When you first see a bear in the wild, it almost always looks huge. That’s why you should almost never shoot the first bear you encounter on your first-ever bear hunt. The only exception might be if you’re with an experienced guide and he or she hisses at you with an urgent tone: “take him!”

The best way to analyze a bear to determine whether it’s a mature animal that you want to harvest or a younger bear that should be passed up is to study a number of different physical traits. Beyond those clues, watching the animal’s demeanor and how it interacts with other bears can also give helpful insights into its age, size, and status in the bear hierarchy.

1. First Impression

If your first impression is that it’s a large bear, you may be right. But sometimes initial impressions are deceiving. If there’s no object or other animal around the bear, for instance, it’s hard to judge size. If it wanders out on a coastal flat or into a clover field, it’s almost impossible to gauge size without further analyzing physical traits.

If you’re hunting over bait, the container it’s in can help you judge a bear’s size. The outfitter will give you guidelines in this case depending on how big the barrel is. Some guides also put logs out that are a certain length. If the bear measures longer than the log, it’s a keeper.

2. Leg Position

One of many physical traits you can home in on is the appearance of the bears’ legs. If they seem to be positioned far apart, that likely means it’s a good bear. If the front and rear legs look like they’re close together, it’s probably a small animal.

3. Leg Length

Besides being positioned far apart, the legs on a big bear also look short. They aren’t in reality, but old boars usually have such large stomachs that they almost drag the ground. This makes the legs look short.

If lots of daylight shows between the stomach and the ground, the legs will look longer. You’re likely gazing at a small bear in that case.

4. Ear Position

Ears can also give clues to a bear’s age and size. If they look like they come out the sides of the animal’s head, you’re looking at a large bruin. If they seem to pop up off the top of the bear’s head, it’s a small one.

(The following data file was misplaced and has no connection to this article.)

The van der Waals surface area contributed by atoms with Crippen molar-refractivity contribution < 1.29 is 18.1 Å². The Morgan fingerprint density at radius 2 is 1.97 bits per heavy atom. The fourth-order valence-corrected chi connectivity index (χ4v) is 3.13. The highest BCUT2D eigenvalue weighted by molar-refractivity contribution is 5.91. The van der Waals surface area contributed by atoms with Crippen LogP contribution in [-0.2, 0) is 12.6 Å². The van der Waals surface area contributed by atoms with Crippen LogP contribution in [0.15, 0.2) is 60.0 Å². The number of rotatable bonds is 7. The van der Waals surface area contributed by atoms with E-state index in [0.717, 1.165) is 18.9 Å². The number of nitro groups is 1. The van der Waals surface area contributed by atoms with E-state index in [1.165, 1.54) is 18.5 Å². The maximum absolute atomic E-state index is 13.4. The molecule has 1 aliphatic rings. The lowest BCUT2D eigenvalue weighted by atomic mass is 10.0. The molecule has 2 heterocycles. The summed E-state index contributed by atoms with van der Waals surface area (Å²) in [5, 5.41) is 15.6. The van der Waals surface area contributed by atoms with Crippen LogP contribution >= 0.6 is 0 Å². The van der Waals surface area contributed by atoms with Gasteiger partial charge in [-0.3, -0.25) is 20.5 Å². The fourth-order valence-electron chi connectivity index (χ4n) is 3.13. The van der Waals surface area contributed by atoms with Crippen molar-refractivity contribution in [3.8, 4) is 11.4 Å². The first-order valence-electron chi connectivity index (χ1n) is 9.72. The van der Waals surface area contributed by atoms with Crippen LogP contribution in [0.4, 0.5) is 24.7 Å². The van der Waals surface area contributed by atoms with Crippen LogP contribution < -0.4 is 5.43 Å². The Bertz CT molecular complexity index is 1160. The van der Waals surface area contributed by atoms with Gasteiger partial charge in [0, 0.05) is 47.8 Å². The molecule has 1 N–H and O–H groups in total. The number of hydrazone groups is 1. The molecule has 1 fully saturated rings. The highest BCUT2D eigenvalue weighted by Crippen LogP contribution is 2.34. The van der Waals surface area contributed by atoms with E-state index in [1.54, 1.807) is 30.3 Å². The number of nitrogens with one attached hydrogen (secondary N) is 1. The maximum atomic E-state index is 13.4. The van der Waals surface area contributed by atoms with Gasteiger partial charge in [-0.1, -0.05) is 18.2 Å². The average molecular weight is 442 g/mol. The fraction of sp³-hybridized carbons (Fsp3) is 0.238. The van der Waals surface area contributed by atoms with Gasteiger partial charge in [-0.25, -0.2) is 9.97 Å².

5. Ear Size

Also consider proportion. If the ears look about normal for the bear’s head and body, it’s probably an average bear. If the ears look large, the bear is likely young. Pass it up.

If the ears look small, on the other hand, that’s a strong indication you are studying a trophy bruin. Get ready to shoot or release an arrow.

6. Face

Faces of old boars look thicker and blockier than females or young males. Juxtaposed against his huge body, however, a big bear’s head may look rather small.

7.  Shoulders & Neck

Like a mature buck, the front shoulders of a mature bear are broad and muscular. They carry that bulk right down into beefy forelegs. Necks of big bears are thick and short, merging without missing a beat into the animal’s body.

8. Demeanor

Attitude and behavior can also give you clues to an animal’s age or status in the local bear hierarchy. A bear that swaggers in to bait or saunters nonchalantly onto a tidal flat is likely a mature boar. They are confident and calm, seemingly afraid of nothing.

9. Attitude Towards Other Bears

If you are watching several bears and they scurry away when another one walks out, that newcomer is your trophy. Bears have definite hierarchies and pecking orders, just like deer herds. Older bears are cool, calm, and plodding and often act as if smaller bears around them don’t exist.

Eventually, through experience and studying photos and DVDs, you’ll learn to judge bears just like bucks. And you’ll know it when you spot the right bear. A feeling will well up inside that leaves no room for questions.

You’ll know instinctively: this is the bear I’ve been looking for.

Take him!

Featured Image: John Hafner